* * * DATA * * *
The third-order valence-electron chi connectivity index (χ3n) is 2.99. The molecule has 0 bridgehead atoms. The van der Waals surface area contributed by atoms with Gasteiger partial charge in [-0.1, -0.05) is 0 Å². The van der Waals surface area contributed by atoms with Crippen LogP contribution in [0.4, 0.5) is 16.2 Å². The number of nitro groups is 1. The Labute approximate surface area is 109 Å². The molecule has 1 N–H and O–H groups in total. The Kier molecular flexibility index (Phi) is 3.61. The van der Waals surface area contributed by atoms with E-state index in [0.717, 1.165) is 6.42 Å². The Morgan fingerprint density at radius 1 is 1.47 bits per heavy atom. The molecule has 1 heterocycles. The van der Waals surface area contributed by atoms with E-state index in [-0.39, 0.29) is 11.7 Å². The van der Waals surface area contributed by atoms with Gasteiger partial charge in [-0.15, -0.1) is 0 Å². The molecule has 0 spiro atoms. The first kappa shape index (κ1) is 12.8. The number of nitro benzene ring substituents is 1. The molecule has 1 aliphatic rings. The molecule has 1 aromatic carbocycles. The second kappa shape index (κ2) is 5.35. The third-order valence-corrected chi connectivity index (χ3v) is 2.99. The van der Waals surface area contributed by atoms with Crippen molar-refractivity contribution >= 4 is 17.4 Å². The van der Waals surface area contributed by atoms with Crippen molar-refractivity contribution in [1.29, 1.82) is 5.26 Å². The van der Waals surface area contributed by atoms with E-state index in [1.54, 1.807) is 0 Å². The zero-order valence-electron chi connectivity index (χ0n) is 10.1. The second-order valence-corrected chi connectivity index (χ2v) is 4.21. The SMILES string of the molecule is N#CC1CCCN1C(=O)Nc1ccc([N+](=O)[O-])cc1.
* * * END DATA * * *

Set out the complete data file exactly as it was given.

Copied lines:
The third-order valence-electron chi connectivity index (χ3n) is 2.99. The molecule has 0 bridgehead atoms. The van der Waals surface area contributed by atoms with Gasteiger partial charge in [-0.1, -0.05) is 0 Å². The van der Waals surface area contributed by atoms with Crippen LogP contribution in [0.4, 0.5) is 16.2 Å². The number of nitro groups is 1. The Labute approximate surface area is 109 Å². The molecule has 1 N–H and O–H groups in total. The Kier molecular flexibility index (Phi) is 3.61. The van der Waals surface area contributed by atoms with E-state index in [0.717, 1.165) is 6.42 Å². The Morgan fingerprint density at radius 1 is 1.47 bits per heavy atom. The molecule has 1 heterocycles. The van der Waals surface area contributed by atoms with E-state index in [-0.39, 0.29) is 11.7 Å². The van der Waals surface area contributed by atoms with Gasteiger partial charge in [-0.15, -0.1) is 0 Å². The molecule has 0 spiro atoms. The first kappa shape index (κ1) is 12.8. The number of nitro benzene ring substituents is 1. The molecule has 1 aliphatic rings. The molecule has 1 aromatic carbocycles. The second kappa shape index (κ2) is 5.35. The third-order valence-corrected chi connectivity index (χ3v) is 2.99. The van der Waals surface area contributed by atoms with Crippen molar-refractivity contribution >= 4 is 17.4 Å². The van der Waals surface area contributed by atoms with Crippen molar-refractivity contribution in [1.29, 1.82) is 5.26 Å². The van der Waals surface area contributed by atoms with E-state index in [1.54, 1.807) is 0 Å². The zero-order valence-electron chi connectivity index (χ0n) is 10.1. The second-order valence-corrected chi connectivity index (χ2v) is 4.21. The SMILES string of the molecule is N#CC1CCCN1C(=O)Nc1ccc([N+](=O)[O-])cc1.